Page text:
Monte’s Brittany Spaniel was getting birdy. As we watched from a Forest Service road, the dog worked the grown-up clearcut on the steep bank above us, her short tail wagging furiously. The dog crossed the slope, then turned back.
“That’s unusual for her to back-track,” said Monte. “There’s a bird up there somewhere.”
On December 14, Monte Seehorn, a retired U.S. Forest Service fisheries biologist and one of Georgia’s premier grouse hunters, and I were high in the eastern end of the Cohutta Mountains, hunting for Georgia’s most difficult-to-hunt game bird, the ruffed grouse.
This was a return trip. Monte and I had hunted the same area together in January 1988 for another GON article. Sixteen years earlier, we had hunted behind Monte’s Brittanys Patch and Bear. Last month, we hunted behind Patch’s nine-year-old granddaughter, Sugar Babe.
Babe continued to traverse the slope, tail still wagging excitedly, climbing higher on an extremely steep, boulder-strewn mountainside. Babe wore a beeper collar. The device beeps at long intervals so long as the dog is moving. If the dog stops, the beeps increase in frequency. Finally, at the very top of the thicket, the beeps picked up in pace and became stationary.
Babe was on point.
Monte and I began the ascent, scrambling over rocks, pulling ourselves up by hanging onto small trees. I am glad that Monte is not 65 years old. I would not have been able to keep up. Monte turns 72 this month — and both his knees have been replaced.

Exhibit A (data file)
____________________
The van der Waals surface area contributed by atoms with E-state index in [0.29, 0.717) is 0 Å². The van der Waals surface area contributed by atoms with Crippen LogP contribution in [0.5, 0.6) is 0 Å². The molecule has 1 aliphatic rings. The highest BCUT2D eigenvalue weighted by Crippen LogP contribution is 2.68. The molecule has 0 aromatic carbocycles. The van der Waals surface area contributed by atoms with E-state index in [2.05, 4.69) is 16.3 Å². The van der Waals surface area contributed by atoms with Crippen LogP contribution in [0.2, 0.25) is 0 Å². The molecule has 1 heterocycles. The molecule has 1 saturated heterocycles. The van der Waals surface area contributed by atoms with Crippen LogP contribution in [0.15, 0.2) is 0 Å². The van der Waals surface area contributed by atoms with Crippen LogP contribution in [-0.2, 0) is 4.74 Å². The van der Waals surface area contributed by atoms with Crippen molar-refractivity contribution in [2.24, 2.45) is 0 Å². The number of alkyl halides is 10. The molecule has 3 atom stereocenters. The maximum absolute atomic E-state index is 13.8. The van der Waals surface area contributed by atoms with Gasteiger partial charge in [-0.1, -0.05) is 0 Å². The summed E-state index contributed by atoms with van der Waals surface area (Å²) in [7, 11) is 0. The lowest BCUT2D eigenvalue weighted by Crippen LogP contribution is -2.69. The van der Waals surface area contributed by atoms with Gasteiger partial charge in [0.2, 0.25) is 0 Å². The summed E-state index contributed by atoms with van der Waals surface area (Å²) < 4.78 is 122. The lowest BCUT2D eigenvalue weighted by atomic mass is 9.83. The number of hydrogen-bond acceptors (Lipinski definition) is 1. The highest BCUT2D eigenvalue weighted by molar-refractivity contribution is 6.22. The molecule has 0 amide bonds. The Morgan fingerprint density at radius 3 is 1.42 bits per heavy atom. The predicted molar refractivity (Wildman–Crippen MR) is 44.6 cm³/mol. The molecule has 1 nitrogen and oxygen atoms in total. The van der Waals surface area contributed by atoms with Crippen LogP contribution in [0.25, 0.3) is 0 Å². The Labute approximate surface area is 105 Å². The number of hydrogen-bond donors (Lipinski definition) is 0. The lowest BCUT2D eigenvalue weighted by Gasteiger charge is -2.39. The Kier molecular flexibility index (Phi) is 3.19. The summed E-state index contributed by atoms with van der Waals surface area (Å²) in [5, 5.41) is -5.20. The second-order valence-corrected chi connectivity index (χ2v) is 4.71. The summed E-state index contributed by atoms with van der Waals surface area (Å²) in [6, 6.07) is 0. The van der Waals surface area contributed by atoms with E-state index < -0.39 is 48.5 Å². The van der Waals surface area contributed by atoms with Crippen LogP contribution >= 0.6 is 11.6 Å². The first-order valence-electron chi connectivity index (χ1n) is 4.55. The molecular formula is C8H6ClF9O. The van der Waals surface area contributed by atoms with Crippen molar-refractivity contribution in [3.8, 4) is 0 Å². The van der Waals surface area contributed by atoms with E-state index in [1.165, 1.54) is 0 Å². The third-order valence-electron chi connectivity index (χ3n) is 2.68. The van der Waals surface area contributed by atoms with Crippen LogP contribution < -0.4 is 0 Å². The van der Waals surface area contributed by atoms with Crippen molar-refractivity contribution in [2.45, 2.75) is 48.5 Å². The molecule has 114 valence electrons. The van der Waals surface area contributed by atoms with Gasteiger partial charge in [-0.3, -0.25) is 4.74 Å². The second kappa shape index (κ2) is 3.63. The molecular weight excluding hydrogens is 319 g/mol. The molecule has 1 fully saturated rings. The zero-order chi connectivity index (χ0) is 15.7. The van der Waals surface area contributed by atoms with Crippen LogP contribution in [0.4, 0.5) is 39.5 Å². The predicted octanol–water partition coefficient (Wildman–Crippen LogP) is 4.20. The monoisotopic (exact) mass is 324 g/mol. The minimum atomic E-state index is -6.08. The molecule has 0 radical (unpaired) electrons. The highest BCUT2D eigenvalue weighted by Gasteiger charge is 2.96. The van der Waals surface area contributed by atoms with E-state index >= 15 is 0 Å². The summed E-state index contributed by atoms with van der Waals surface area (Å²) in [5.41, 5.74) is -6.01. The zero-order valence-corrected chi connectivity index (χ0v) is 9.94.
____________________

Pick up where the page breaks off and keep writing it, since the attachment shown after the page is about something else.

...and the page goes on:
Babe’s beeper continued to beep steadily, as we huffed and puffed up the hill, finally we could see her locked on a solid point.
A steady dog is a necessity for grouse hunting, Monte said. “Grouse are more likely than quail to flush wild than quail. I like a dog that will stop the first time it scents a bird.”
On the terrain that the Cohuttas offers, you also need a patient dog, and Babe qualifies in that category. When we finally approached her, she had been locked motionless on point for about 10 minutes.
Monte was trying to position me for the shot.
“Watch that little tangle,” he said, and as he spoke, a grouse thundered up from a tangle of grape vines in front of Babe. I wasn’t able to pick up the bird until it was tree-top high, and I snapped off a two-shot, 12-gauge salute through a screen of bare tree limbs — with no effect on the fast-flying bird.
One flush in the first half-hour of hunting, but no bird.
You need to have a hard head to hunt grouse in Georgia. Most hunters measure their success by the number of flushes per day. Killing a bird is usually an icing-on-the-cake bonus.
Monte has been hunting grouse in north Georgia and North Carolina clearcuts since the late 1960s. In the mid 80s he averaged 35 to 40 birds per season. That number has dropped by about 50 percent in recent years to around 20 birds per season. The primary reason for the drop in hunting success is the loss of suitable early-successional habitat for grouse.
When Monte and I hunted the same clearcuts back in 1988, they were about 12 years old and in their prime for grouse. Grouse need early-successional habitat that provides both cover and food on the ground, as well as overhead cover to discourage an ambush by a hawk or owl. Clearcuts younger than about six years are too thick for both grouse and hunters. And as clearcuts age beyond 15 years, they become too open. The bad news for grouse in Georgia is that there has been no commercial timber harvest on the National Forest since 1996 when litigation from environmental groups shut down timber harvest. Early-successional habitat that used to make up about 7 percent of the National Forest now makes up less than 3 percent.
In his best grouse-hunting years during the mid 1980s, Monte recorded nearly 1.5 flushes per hour. Last season, Monte averaged .75 flushes per hour of hunting effort. For the season, he killed one grouse per eight to 10 hours of hunting, or roughly one bird per two trips. To date this year, after four trips, he has not killed a bird.